Verizon, AT&T, T-Mobile, Sprint and Google answer FCC on ETF investigation
0. phoneArena 23 Feb 2010, 22:44 posted on
All those involved had met the Feds request for a response to the FCC's letter about ETF's by February 23rd...
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1. scottmbolt (unregistered)
ETF's themselves don't bother me. Consumers know exactly what they are getting into when they sign a contract. I do believe that it should be lowered for all carriers, and if you do have serious problems with a carrier (i.e. provable bad/non existent service at home and at work) you should be allowed out of it. The one big thing I wish these companies would be more lenient on is their upgrading policies. If you want to upgrade early and sign a new contract, take a chill pill on the fees guy!
2. jundibasam (Posts: 119; Member since: 05 Aug 2009)
I more or less agree, but the problem with allowing every Joe Schmo to upgrade to a new phone every few months is that the carriers will always lose money. Equipment subsidies are real, and there is anecdotal evidence out there that shows some of these phones, especially the more advanced ones like Droid, iPhone, and Nexus One, cost carriers in upwards of $400, not including variable costs like sales, commission, and marketing. If the phone is selling at $200 or less, and a customer is only paying $100 a month for the service, then the carriers would be out of business quick. Most carriers do offer flexible upgrade options. I know Verizon allows customers who have a plan of $50 or more to get a new phone every year, and also let lines on the same account to "share" upgrade dates. A better option would be to do away with the subsidies all together or let the manufacturers offer the promotions and subsidies directly. The only problem with that is that if all the major carriers don't go onboard with it, then the carrier(s) that does(do) will be at a competitive disadvantage because most customers dont mind signing a contract if it will give them a new phone at little or no out of pocket expense.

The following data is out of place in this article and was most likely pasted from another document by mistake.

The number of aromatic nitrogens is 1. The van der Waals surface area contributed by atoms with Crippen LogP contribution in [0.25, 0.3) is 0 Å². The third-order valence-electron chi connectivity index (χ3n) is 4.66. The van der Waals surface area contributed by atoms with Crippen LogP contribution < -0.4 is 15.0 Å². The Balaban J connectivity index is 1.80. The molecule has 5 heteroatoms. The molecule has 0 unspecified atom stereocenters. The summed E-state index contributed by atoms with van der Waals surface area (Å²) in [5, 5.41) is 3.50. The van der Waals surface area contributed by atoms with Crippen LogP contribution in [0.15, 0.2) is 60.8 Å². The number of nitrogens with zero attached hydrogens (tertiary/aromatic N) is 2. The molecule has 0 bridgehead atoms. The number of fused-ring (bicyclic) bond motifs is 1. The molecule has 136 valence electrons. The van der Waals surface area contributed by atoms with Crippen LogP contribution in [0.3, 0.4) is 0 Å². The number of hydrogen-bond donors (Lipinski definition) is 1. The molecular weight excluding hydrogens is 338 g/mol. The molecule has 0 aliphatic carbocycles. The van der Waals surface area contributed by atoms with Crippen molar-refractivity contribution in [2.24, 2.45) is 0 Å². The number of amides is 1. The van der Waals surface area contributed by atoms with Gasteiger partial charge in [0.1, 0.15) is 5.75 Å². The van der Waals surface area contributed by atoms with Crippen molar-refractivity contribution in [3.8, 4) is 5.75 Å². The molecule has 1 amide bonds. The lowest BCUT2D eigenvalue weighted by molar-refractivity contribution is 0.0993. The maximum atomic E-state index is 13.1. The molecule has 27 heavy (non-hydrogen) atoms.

3. scottmbolt (unregistered)
Your points are spot on. You are right, carriers shouldn't be giving every Joe schmoe a free upgrade. I am also happy to see that carriers are starting there "early upgrade" programs for loyal customers who are paying an arm and a leg for service, and are on time with their payments.
4. rwolf1984 (Posts: 530; Member since: 06 Jun 2009)
FCC and Senators obsession with interfering in the wireless industry ticks me off. They have been asking about ETFs for years...they are still not satisfied. The carriers need to protect themselves from fraud otherwise there would be this huge black market for cell phones. Actually it wouldnt be black it'd probably be red, yellow, blue and green (ebay, lol). Phones typically are $200-$600 depending on the type of device. Carriers do subsidize the cost of the phone to offer the phone for less up front. And some carriers offer non-contract options...this sounds fine to me. I wonder what the government has issues with? The network is a "living" entity if there are changes to the network that affect service then the carriers should work with the customers rather than slapping them with fees. I've heard that carriers do power off towers on a regular basis for whatever reason and its possible that some users could have less quality experience as a result. It's often a tough and ugly battle to prove this to the carrier because departments don't share data about the network with the customer service schmucks. It's also tough to prove when you're the person that always buys the "free phone" and is eligible for an upgrade. I've heard stories and witnessed personally where they've sent out "engineers" or "techs" to take measurements. Everything is always fine...? In conclusion...I want the FCC to leave the carriers alone unless they are going to help the carriers be more competitive...stop wasting their time and our time with ETF-BS (I think they just wanna piece of the ETF). Instead we, the consumers, should be asking you about all those FCC fees and what not every user pays each month. I'd love to learn how the FCC is spending that "wisely".